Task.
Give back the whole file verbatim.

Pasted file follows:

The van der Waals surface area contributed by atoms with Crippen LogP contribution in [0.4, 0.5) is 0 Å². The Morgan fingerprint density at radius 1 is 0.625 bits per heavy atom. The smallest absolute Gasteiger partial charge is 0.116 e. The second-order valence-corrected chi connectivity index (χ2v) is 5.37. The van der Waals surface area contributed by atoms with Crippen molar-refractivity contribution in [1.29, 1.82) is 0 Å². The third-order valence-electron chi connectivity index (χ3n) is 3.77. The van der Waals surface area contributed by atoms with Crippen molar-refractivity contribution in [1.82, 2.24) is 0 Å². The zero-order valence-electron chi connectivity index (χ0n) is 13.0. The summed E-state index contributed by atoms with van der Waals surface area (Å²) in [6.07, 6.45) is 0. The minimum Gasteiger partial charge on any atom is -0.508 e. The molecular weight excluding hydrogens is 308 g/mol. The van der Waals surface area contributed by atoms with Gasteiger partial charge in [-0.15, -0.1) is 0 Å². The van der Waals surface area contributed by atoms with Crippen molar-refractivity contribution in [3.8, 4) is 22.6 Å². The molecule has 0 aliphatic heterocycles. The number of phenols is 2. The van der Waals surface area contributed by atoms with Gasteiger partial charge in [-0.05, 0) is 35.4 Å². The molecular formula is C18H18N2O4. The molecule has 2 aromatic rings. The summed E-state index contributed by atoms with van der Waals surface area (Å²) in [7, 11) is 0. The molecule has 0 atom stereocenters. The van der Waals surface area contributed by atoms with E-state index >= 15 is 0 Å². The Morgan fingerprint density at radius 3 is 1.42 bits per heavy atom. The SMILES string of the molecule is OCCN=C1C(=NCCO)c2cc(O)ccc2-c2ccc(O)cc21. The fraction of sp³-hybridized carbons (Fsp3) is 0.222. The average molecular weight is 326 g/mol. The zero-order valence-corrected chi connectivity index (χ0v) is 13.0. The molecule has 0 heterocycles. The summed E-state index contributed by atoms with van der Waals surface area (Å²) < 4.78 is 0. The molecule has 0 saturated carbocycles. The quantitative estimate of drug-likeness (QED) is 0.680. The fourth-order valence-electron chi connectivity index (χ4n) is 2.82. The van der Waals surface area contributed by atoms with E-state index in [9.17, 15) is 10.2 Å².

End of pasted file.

The van der Waals surface area contributed by atoms with Crippen LogP contribution in [0.4, 0.5) is 0 Å². The Morgan fingerprint density at radius 1 is 0.625 bits per heavy atom. The smallest absolute Gasteiger partial charge is 0.116 e. The second-order valence-corrected chi connectivity index (χ2v) is 5.37. The van der Waals surface area contributed by atoms with Crippen molar-refractivity contribution in [1.29, 1.82) is 0 Å². The third-order valence-electron chi connectivity index (χ3n) is 3.77. The van der Waals surface area contributed by atoms with Crippen molar-refractivity contribution in [1.82, 2.24) is 0 Å². The zero-order valence-electron chi connectivity index (χ0n) is 13.0. The summed E-state index contributed by atoms with van der Waals surface area (Å²) in [6.07, 6.45) is 0. The minimum Gasteiger partial charge on any atom is -0.508 e. The molecular weight excluding hydrogens is 308 g/mol. The van der Waals surface area contributed by atoms with Gasteiger partial charge in [-0.15, -0.1) is 0 Å². The van der Waals surface area contributed by atoms with Crippen molar-refractivity contribution in [3.8, 4) is 22.6 Å². The molecule has 0 aliphatic heterocycles. The number of phenols is 2. The van der Waals surface area contributed by atoms with Gasteiger partial charge in [-0.05, 0) is 35.4 Å². The molecular formula is C18H18N2O4. The molecule has 2 aromatic rings. The summed E-state index contributed by atoms with van der Waals surface area (Å²) in [7, 11) is 0. The molecule has 0 atom stereocenters. The van der Waals surface area contributed by atoms with E-state index >= 15 is 0 Å². The Morgan fingerprint density at radius 3 is 1.42 bits per heavy atom. The SMILES string of the molecule is OCCN=C1C(=NCCO)c2cc(O)ccc2-c2ccc(O)cc21. The fraction of sp³-hybridized carbons (Fsp3) is 0.222. The average molecular weight is 326 g/mol. The zero-order valence-corrected chi connectivity index (χ0v) is 13.0. The molecule has 0 heterocycles. The summed E-state index contributed by atoms with van der Waals surface area (Å²) < 4.78 is 0. The molecule has 0 saturated carbocycles. The quantitative estimate of drug-likeness (QED) is 0.680. The fourth-order valence-electron chi connectivity index (χ4n) is 2.82. The van der Waals surface area contributed by atoms with E-state index in [9.17, 15) is 10.2 Å².